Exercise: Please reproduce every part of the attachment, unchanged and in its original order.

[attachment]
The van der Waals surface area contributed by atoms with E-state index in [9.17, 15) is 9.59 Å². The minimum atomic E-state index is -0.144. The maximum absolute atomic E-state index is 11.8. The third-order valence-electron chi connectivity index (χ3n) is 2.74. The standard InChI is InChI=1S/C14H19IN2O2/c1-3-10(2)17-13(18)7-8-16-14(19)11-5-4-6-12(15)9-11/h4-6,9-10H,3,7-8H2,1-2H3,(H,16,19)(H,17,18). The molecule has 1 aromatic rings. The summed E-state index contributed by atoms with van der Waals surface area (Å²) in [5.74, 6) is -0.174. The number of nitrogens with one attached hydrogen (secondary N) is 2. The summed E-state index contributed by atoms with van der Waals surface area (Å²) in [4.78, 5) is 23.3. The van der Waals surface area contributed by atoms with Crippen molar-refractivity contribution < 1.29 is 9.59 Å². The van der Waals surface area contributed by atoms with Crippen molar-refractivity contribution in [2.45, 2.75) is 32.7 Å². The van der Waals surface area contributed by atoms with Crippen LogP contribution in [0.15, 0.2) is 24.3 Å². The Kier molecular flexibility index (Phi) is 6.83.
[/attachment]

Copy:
The van der Waals surface area contributed by atoms with E-state index in [9.17, 15) is 9.59 Å². The minimum atomic E-state index is -0.144. The maximum absolute atomic E-state index is 11.8. The third-order valence-electron chi connectivity index (χ3n) is 2.74. The standard InChI is InChI=1S/C14H19IN2O2/c1-3-10(2)17-13(18)7-8-16-14(19)11-5-4-6-12(15)9-11/h4-6,9-10H,3,7-8H2,1-2H3,(H,16,19)(H,17,18). The molecule has 1 aromatic rings. The summed E-state index contributed by atoms with van der Waals surface area (Å²) in [5.74, 6) is -0.174. The number of nitrogens with one attached hydrogen (secondary N) is 2. The summed E-state index contributed by atoms with van der Waals surface area (Å²) in [4.78, 5) is 23.3. The van der Waals surface area contributed by atoms with Crippen molar-refractivity contribution < 1.29 is 9.59 Å². The van der Waals surface area contributed by atoms with Crippen molar-refractivity contribution in [2.45, 2.75) is 32.7 Å². The van der Waals surface area contributed by atoms with Crippen LogP contribution in [0.15, 0.2) is 24.3 Å². The Kier molecular flexibility index (Phi) is 6.83.